The first true masterpiece of English literature, Beowulf depicts the thrilling adventures of a Scandinavian warrior of the sixth century. A true pleasure to read, the work has influenced many important writers, including J.R.R. Tolkien, author of The Lord of the Rings. Part history and part mythology, Beowulf begin…Read More »
The first part of Dante's Divine Comedy (translated by Henry Francis Cary), the "Inferno" (or "Hell") begins on the night before Good Friday in the year 1300, "halfway along our life's path". Dante is thirty-five years old, half of the biblical life expectancy of 70, lost in a dark wood, assailed by beasts he cannot…Read More »
The final volume of Dante's, Divine Comedy; Paradise. Having plunged to the uttermost depths of Hell and climbed the Mount of Purgatory, Dante ascends to Heaven, continuing his soul's search for God, guided by his beloved Beatrice. As he progresses through the spheres of Paradise he grows in understanding, until he …Read More »
The second volume of the Divine Comedy presents the Purgatory. Continuing the story of the poet's journey through the medieval Other World under the guidance of the Roman poet Virgil, the Purgatory culminates in the regaining of the Garden of Eden and the reunion there with the poet's long-lost love Beatrice.
Based on the fable of the man who traded his soul for superhuman powers and knowledge, it became the life's work of Germany's greatest poet, Goethe. Beginning with an intriguing wager between God and Satan, it charts the life of a deeply flawed individual, his struggle against the nihilism of his diabolical companio…Read More »
In Greek mythology, Helen, better known as Helen of Sparta or Helen of Troy, was daughter of Zeus and Leda, wife of king Menelaus of Sparta and sister of Castor, Polydeuces and Clytemnestra. Her abduction by Paris brought about the Trojan War. Helen was described as having the face that launched a thousand ships. He…Read More »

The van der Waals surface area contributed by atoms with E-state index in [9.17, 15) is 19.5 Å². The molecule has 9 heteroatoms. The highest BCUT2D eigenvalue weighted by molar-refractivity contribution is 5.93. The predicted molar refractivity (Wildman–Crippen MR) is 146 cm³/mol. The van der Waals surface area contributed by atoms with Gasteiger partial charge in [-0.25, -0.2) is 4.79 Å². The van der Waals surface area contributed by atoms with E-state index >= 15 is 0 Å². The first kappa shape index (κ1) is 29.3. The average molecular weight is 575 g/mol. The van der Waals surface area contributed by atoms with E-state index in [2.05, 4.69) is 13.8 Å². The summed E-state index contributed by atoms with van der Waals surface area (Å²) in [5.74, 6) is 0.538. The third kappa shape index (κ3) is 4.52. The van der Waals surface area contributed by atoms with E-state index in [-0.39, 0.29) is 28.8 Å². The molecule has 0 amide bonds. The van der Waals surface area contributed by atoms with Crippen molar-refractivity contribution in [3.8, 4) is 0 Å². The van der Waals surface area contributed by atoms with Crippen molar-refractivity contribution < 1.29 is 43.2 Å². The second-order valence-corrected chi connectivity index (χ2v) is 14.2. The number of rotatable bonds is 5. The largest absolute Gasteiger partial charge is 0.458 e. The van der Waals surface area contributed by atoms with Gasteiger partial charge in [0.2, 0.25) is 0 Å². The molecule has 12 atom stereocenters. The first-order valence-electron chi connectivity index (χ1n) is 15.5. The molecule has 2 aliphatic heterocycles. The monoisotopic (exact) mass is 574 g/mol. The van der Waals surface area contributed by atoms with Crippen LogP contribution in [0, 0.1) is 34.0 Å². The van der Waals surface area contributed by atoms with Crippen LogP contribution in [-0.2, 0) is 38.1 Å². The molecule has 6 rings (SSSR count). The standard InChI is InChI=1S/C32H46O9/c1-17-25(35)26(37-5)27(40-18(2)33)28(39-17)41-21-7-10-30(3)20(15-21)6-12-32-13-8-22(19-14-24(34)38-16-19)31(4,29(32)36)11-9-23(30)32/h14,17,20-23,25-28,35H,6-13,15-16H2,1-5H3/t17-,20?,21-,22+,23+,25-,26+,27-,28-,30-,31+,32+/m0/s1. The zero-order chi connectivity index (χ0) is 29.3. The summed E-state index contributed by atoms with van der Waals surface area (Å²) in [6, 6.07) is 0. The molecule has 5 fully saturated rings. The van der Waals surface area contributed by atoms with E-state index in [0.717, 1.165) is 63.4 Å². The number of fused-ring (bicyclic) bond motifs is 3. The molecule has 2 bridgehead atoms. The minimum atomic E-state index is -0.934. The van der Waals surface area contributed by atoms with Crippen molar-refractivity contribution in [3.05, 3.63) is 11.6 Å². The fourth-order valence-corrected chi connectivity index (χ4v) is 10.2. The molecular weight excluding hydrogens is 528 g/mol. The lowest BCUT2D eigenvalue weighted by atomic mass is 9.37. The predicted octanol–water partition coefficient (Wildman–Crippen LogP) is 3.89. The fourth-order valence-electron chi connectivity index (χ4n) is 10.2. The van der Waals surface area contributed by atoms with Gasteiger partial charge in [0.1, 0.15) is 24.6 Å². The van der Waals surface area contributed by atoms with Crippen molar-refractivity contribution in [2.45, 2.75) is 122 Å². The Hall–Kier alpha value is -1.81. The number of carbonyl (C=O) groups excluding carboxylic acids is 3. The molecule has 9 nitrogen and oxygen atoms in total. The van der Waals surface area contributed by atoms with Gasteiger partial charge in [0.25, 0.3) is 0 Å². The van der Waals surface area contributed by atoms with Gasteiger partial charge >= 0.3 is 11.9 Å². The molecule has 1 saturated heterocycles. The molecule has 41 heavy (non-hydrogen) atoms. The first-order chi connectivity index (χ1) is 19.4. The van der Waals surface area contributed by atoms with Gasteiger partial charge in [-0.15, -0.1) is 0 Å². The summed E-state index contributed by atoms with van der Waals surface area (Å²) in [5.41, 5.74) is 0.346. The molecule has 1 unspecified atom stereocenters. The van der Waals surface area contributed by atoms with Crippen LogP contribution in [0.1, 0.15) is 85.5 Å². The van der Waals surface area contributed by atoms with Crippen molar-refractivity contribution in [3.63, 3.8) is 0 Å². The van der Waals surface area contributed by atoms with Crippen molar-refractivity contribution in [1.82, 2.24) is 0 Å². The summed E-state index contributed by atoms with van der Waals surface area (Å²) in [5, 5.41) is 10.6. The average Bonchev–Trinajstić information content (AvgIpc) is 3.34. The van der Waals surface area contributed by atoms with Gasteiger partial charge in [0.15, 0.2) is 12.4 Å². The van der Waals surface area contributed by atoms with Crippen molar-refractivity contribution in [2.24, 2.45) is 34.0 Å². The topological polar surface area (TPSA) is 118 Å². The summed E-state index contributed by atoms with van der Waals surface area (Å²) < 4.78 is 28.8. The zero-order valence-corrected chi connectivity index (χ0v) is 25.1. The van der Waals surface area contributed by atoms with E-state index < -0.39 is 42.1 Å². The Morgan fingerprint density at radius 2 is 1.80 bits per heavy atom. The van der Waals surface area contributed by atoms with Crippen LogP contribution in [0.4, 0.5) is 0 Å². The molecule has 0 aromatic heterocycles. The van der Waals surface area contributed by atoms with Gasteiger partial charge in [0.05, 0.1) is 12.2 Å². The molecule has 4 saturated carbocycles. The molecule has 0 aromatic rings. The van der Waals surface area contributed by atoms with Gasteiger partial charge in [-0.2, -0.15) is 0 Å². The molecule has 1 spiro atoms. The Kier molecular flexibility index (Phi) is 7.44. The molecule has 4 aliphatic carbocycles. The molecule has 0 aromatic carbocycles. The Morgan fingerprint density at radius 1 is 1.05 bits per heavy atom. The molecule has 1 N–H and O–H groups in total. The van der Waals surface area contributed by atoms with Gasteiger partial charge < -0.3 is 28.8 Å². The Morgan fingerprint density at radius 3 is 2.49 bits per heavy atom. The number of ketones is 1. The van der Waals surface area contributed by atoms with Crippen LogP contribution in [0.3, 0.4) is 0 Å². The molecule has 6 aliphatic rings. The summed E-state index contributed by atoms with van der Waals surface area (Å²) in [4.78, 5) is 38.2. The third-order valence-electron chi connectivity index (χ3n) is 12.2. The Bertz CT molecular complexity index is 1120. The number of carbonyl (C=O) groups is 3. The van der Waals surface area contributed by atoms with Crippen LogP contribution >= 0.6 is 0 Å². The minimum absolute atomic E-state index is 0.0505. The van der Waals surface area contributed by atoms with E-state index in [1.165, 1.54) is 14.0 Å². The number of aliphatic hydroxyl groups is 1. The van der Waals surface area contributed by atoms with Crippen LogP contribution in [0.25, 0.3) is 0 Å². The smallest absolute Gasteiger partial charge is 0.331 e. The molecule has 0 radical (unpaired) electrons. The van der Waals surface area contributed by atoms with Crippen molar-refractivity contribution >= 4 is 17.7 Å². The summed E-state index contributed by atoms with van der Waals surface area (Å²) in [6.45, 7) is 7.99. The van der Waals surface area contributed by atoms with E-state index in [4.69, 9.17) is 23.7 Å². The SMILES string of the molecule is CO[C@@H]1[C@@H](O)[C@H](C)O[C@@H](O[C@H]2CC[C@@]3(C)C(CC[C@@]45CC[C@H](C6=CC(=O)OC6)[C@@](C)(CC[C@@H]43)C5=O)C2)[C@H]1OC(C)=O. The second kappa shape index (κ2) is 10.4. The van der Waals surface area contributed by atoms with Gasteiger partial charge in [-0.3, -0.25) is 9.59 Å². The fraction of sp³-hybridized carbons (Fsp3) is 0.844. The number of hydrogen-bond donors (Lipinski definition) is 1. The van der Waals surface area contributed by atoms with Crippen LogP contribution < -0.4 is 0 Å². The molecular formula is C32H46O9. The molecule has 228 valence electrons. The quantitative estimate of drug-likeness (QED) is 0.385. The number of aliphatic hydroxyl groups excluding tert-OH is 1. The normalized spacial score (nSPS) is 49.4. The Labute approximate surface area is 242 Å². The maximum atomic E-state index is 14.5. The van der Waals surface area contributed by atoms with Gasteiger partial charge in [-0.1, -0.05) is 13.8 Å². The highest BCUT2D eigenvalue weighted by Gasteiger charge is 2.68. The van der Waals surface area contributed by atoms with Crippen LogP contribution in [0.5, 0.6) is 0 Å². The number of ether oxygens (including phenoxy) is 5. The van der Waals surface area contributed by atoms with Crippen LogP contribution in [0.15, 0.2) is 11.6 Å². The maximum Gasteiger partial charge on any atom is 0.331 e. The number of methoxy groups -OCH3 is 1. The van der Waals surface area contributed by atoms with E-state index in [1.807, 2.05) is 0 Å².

There are few modern poems of any country so perfect in their kind as the Hermann and Dorothea of Goethe. In clearness of characterization, in unity of tone, in the adjustment of background and foreground, in the conduct of the narrative, it conforms admirably to the strict canons of art; yet it preserves a freshn…Read More »
It is a spectacular collection of poems and songs in which Milton's particular dramatic and natural chic is evident. The poetry is effervescent as it is spontaneous gush of thoughts, rhythmic and the lyrical measures delight the reader and bound him to read till it ends.
Milton's poem of epic scale, conjuring up a vast, awe-inspiring cosmos and ranging across huge tracts of space and time. And yet, in putting a charismatic Satan and naked Adam and Eve at the centre of this story, he also created an intensely human tragedy on the Fall of Man. Written when Milton was in his fifties – …Read More »
These complimentary pieces have been sufficiently censured by a great authority, but no very candid judge either of Milton or his panegyrists. He, however, must have a heart sadly indifferent to the glory of his country, who is not gratified by the thought that she may exult in a son whom, young as he was, the Learn…Read More »
The Homeric Hymn to Aphrodite, which tells of the seduction of the shepherd Anchises by the love-goddess Aphrodite, has long been recognized as a masterpiece of early Western literature. This edition is designed as a reference tool to aid scholars and students in their study of the poem. The introduction and comment…Read More »
Pope had been fascinated by Homer since childhood and in 1713 announced his plans to publish a translation of the Iliad. The work would be available by subscription, with one volume appearing every year over the course of six years. Pope secured a revolutionary deal with the publisher Bernard Lintot, which brought h…Read More »